Photo: Spencer Platt/Getty Images
New York City Mayor Bill de Blasio announced at a press conference on Wednesday that schools will not fully reopen in fall, and will instead adopt a hybrid model that will limit in-person attendance to just one to three days a week.
Why it matters: New York City, once the epicenter of the coronavirus outbreak in the U.S., is home to the nation's largest public school district — totaling 1,800 schools and 1.1 million students, according to the New York Times. The partial reopening plan could prevent hundreds of thousands of parents from fully returning to work.
What they're saying:
"Through a mix of in-school and at-home learning we can make more space in every classroom and building. That means most kids coming to school 2 days a week. It’s a first for NYC public schools but it’s the only way to bring kids back safely. What we WON'T do is ignore the science and recklessly charge ahead like our president. We will do it the right way. We will keep everyone safe."— De Blasio in a tweet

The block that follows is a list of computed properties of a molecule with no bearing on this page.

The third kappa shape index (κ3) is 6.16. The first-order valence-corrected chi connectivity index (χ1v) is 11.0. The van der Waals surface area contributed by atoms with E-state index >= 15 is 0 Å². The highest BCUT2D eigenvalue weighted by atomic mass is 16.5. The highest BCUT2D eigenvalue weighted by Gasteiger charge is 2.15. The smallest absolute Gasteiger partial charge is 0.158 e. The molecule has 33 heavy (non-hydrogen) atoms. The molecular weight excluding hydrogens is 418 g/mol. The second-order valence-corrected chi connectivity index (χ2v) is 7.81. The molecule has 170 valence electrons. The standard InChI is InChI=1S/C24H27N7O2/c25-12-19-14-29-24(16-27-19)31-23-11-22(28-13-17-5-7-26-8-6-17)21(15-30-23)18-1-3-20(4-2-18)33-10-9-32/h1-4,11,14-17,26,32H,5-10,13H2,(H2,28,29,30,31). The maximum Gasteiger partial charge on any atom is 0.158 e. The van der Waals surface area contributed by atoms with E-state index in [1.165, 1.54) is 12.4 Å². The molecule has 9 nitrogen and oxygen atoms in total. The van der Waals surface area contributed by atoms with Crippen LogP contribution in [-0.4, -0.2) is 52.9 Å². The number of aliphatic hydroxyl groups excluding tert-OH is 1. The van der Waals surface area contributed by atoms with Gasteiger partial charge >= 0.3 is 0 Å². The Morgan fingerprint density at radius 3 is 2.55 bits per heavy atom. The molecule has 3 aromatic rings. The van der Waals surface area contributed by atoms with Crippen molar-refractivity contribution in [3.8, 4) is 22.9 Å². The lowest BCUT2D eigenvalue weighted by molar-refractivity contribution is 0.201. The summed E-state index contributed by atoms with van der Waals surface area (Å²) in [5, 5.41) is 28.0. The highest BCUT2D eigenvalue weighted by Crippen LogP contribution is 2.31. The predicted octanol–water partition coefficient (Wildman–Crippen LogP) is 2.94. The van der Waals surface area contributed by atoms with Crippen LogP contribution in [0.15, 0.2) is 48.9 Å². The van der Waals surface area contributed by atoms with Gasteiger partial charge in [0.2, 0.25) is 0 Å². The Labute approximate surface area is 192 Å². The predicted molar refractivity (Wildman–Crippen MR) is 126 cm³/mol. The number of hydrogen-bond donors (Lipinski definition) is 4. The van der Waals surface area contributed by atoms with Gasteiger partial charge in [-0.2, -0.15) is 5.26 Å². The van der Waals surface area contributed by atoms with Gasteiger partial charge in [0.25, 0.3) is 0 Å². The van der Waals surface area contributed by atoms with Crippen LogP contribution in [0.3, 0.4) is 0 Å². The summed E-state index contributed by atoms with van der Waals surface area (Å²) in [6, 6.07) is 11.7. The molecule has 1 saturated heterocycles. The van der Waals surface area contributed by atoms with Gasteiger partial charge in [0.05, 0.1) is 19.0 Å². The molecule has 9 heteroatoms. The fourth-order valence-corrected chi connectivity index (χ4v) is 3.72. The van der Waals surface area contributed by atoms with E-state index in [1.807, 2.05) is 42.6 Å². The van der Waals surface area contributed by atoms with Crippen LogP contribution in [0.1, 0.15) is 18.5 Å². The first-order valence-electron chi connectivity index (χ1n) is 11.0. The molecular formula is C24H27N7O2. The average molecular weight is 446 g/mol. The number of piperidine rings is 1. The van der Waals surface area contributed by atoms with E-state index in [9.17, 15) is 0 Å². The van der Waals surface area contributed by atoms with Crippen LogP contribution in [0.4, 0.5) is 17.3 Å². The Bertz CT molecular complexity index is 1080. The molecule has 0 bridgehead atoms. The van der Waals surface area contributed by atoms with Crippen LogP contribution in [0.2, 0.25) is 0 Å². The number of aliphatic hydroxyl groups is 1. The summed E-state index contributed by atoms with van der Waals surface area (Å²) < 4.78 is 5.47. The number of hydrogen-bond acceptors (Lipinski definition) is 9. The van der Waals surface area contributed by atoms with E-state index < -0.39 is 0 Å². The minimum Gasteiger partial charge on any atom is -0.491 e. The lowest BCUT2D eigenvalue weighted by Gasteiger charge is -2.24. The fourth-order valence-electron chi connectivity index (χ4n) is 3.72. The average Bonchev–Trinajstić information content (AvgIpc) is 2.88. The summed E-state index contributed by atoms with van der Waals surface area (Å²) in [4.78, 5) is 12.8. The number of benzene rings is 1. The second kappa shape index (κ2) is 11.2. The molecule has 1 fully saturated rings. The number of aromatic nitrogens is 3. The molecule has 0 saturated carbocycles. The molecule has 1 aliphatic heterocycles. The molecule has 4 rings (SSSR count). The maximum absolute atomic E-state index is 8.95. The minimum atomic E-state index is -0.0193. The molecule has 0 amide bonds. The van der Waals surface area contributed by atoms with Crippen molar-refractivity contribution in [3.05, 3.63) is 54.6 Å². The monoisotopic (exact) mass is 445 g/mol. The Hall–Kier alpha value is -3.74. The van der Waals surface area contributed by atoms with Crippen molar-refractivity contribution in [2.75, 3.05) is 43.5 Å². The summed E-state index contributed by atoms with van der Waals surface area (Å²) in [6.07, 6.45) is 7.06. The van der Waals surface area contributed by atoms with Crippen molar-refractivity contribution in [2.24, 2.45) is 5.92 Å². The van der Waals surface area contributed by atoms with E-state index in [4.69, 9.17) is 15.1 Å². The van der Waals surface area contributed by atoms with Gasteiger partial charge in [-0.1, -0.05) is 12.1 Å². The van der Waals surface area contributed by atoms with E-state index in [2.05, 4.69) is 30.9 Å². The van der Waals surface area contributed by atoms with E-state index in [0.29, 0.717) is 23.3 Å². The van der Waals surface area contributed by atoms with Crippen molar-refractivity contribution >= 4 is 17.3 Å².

The big picture: Other states have announced they will fully reopen schools in fall despite major spikes in confirmed COVID-19 cases. New York has taken a more cautious approach to reopening.
- Florida Education commissioner Richard Corcoran said this week that schools will fully reopen in fall.
- Massachusetts has said schools can reopen with at least three feet of distance between students, per NPR.
Yes, but: New York Gov. Andrew Cuomo (D) could still claim authority over NYC schools and block De Blasio's timeline for reopening, per the New York Times.
- And the plan is based on current case numbers, meaning fluctuations could alter de Blasio's vision for reopening schools.